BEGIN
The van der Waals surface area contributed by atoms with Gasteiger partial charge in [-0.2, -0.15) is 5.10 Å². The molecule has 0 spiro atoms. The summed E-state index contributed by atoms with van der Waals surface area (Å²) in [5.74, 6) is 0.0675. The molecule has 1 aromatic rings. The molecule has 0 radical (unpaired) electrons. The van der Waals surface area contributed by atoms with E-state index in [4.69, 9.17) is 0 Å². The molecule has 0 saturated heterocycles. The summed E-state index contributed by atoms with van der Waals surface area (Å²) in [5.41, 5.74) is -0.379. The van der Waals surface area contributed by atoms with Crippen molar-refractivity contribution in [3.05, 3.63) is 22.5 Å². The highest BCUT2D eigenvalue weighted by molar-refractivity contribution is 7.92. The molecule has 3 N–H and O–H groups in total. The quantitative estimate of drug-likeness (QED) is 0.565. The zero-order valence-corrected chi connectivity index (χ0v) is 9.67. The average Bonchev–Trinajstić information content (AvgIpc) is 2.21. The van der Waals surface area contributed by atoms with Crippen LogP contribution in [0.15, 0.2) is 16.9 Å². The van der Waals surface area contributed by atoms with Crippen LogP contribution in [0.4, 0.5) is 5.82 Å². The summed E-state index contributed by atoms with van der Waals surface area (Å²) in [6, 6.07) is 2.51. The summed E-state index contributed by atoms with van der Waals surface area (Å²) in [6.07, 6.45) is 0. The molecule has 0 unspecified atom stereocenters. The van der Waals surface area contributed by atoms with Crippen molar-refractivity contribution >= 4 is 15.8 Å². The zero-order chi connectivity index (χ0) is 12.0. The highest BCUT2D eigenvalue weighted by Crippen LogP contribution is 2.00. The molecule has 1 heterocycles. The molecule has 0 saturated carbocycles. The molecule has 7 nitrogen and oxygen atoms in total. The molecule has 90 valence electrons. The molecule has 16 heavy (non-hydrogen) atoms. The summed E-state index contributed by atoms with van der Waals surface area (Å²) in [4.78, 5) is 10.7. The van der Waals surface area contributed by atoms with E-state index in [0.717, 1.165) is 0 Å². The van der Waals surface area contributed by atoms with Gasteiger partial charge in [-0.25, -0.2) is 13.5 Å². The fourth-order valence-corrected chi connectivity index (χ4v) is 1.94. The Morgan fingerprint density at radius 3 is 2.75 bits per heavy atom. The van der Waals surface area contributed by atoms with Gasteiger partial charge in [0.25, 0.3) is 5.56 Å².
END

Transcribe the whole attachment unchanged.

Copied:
The van der Waals surface area contributed by atoms with Gasteiger partial charge in [-0.2, -0.15) is 5.10 Å². The molecule has 0 spiro atoms. The summed E-state index contributed by atoms with van der Waals surface area (Å²) in [5.74, 6) is 0.0675. The molecule has 1 aromatic rings. The molecule has 0 radical (unpaired) electrons. The van der Waals surface area contributed by atoms with E-state index in [4.69, 9.17) is 0 Å². The molecule has 0 saturated heterocycles. The summed E-state index contributed by atoms with van der Waals surface area (Å²) in [5.41, 5.74) is -0.379. The van der Waals surface area contributed by atoms with Crippen molar-refractivity contribution in [3.05, 3.63) is 22.5 Å². The highest BCUT2D eigenvalue weighted by molar-refractivity contribution is 7.92. The molecule has 3 N–H and O–H groups in total. The quantitative estimate of drug-likeness (QED) is 0.565. The zero-order valence-corrected chi connectivity index (χ0v) is 9.67. The average Bonchev–Trinajstić information content (AvgIpc) is 2.21. The van der Waals surface area contributed by atoms with Crippen LogP contribution in [0.15, 0.2) is 16.9 Å². The van der Waals surface area contributed by atoms with Crippen LogP contribution in [0.4, 0.5) is 5.82 Å². The summed E-state index contributed by atoms with van der Waals surface area (Å²) in [6, 6.07) is 2.51. The summed E-state index contributed by atoms with van der Waals surface area (Å²) in [6.07, 6.45) is 0. The molecule has 0 unspecified atom stereocenters. The van der Waals surface area contributed by atoms with Crippen molar-refractivity contribution >= 4 is 15.8 Å². The zero-order chi connectivity index (χ0) is 12.0. The highest BCUT2D eigenvalue weighted by Crippen LogP contribution is 2.00. The molecule has 1 heterocycles. The molecule has 0 saturated carbocycles. The molecule has 7 nitrogen and oxygen atoms in total. The molecule has 90 valence electrons. The molecule has 16 heavy (non-hydrogen) atoms. The summed E-state index contributed by atoms with van der Waals surface area (Å²) in [4.78, 5) is 10.7. The van der Waals surface area contributed by atoms with E-state index in [0.717, 1.165) is 0 Å². The van der Waals surface area contributed by atoms with Gasteiger partial charge in [-0.25, -0.2) is 13.5 Å². The fourth-order valence-corrected chi connectivity index (χ4v) is 1.94. The Morgan fingerprint density at radius 3 is 2.75 bits per heavy atom. The van der Waals surface area contributed by atoms with Gasteiger partial charge in [0.25, 0.3) is 5.56 Å².